OnePlus 10 Pro Supports 10-Bit Color, Adds New 150-Degree Ultra-Wide

OnePlus 10 Pro 150C2B0 Ultra wide Portrait Watermarked 800x600 Gt2gnT

OnePlus has finally published details on what to expect from its partnership with Hasselblad in the upcoming OnePlus 10 Pro smartphone: 10-bit color, a new RAW+ mode, new movie mode, and a new 150-degree ultra-wide camera.

OnePlus has been drip-feeding information about its upcoming OnePlus 10 Pro flagship smartphone over the last several days, with the most recent tidbit of information including the appearance that the camera hardware wasn’t changing much compared to the OnePlus 9 Pro. That appears to be the case… mostly. OnePlus is making an update to the UltraWide and the software that supports all three cameras is getting an upgrade.

New 150-Degree Ultra Wide Photo Mode

While the Main and Telephoto cameras do appear to be the same as last generation, OnePlus has added a new ultra-wide camera with a nifty new feature: the ability to swap from a 110-degree field of view to a much wider 150-degree field of view. The ultra-wide sensor supports traditional ultra-wide photos but also adds the ability to shoot even wider with the addition of a new Fisheye Mode as well. OnePlus says that the standard ultra-wide photos include AI distortion correction.

Fisheye Mode

Below is a photo captured on the OnePlus 9 Pro’s Ultra-wide, followed by a second image taken with the new OnePlus 10 Pro’s even wider field of view.

OnePlus 9 Pro Ultra-Wide
OnePlus 10 Pro 150-degree Ultra-Wide

OnePlus did not provide any additional information on the hardware for the Main and Telephoto cameras, so it’s likely safe to assume not much if anything has changed there compared to the OnePlus 9 Pro.

10-Bit Color

The OnePlus 10 Pro includes what the company is calling the Billion Color Solution that it claims allows for “Natural Color Calibration” courtesy of Hasselblad that can be applied to over one billion colors. OnePlus says that this means that the OnePlus 10 Pro is the first OnePlus device that can shoot in full 10-bit color which will deliver more natural color to photos taken with the device.

Below are full resolution samples provided by OnePlus designed to showcase the increase to 10-bit color (click to show full size):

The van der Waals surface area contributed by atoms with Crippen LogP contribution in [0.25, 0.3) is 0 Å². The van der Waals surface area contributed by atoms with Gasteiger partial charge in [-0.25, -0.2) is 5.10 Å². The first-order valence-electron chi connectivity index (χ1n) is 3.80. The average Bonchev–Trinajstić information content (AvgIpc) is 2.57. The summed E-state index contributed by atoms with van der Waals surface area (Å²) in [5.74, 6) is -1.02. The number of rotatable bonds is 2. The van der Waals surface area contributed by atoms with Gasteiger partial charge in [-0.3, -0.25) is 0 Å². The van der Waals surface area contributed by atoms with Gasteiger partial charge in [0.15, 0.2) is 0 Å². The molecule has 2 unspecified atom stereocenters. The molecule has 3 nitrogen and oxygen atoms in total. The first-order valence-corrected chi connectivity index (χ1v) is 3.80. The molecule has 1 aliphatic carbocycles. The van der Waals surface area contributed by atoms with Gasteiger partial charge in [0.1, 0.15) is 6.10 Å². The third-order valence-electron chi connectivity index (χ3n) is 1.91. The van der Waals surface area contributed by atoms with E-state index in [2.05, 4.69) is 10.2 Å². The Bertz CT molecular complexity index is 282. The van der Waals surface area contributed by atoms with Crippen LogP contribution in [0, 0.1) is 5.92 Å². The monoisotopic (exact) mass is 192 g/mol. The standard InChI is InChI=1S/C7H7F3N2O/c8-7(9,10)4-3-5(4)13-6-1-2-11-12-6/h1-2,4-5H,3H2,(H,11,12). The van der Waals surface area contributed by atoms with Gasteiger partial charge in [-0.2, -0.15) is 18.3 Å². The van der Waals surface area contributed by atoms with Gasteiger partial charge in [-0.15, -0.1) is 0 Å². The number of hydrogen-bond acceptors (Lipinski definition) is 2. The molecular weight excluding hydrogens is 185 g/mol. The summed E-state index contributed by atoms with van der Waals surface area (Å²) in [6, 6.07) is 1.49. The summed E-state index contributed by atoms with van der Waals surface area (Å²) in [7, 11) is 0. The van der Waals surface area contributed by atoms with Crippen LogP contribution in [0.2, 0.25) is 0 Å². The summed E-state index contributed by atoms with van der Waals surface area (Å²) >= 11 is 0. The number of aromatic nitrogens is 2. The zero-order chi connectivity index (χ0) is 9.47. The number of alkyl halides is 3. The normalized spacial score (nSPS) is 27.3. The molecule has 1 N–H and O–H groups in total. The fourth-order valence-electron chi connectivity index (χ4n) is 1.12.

The 10-bit color support increases the camera’s DCI-P3 color gamut coverage by 25% over the OnePlus 9 Pro, and it also can process 64-times more color and is supported across all three of the cameras in its rear array. OnePlus says this results in photos that are basically completely devoid of color banding in photos which results in smooth color transitions.

Second-Generation Hasselblad Pro Mode

OnePlus says the 10 Pro is equipped with its second-generation Hasselblad Pro camera mode that powers all three rear cameras to capture photos in 12-bit RAW along with Hasselblad’s Natual Color Solution. The OnePlus 10 Pro’s second-generation
Hasselblad Pro Mode also supports a new empowered RAW format called RAW+ that OnePlus says provides all the benefits of capturing in a RAW format with the added benefit of the smartphone’s computational photography elements. The company says this results in the highest quality photo files with greater dynamic range and noise reduction.

Below are three photos captured in RAW, followed by four different edits:


And below is a photo captured in RAW+, followed by three different edits:


New Movie Mode

A new Movie Mode is being added to the OnePlus 10 Pro which the company says will allow for the adjustment of ISO, shutter speed, and more before and during video capture. The company adds that it allows for the adjustment of ISO, shutter speed, and more before and during capture as well.

The OnePlus 10 Pro Movie Mode also supports a new log profile which greatly expands the dynamic range for editing and post-production color grading.

Coming to China First, North America Later

OnePlus will launch the 10 Pro in China first on January 11 at 2 PM Hong Kong time, followed by availability in India, Europe, and North America at an unspecified date “later” in 2022.

Originally posted on PetaPixel. Click here to Read More

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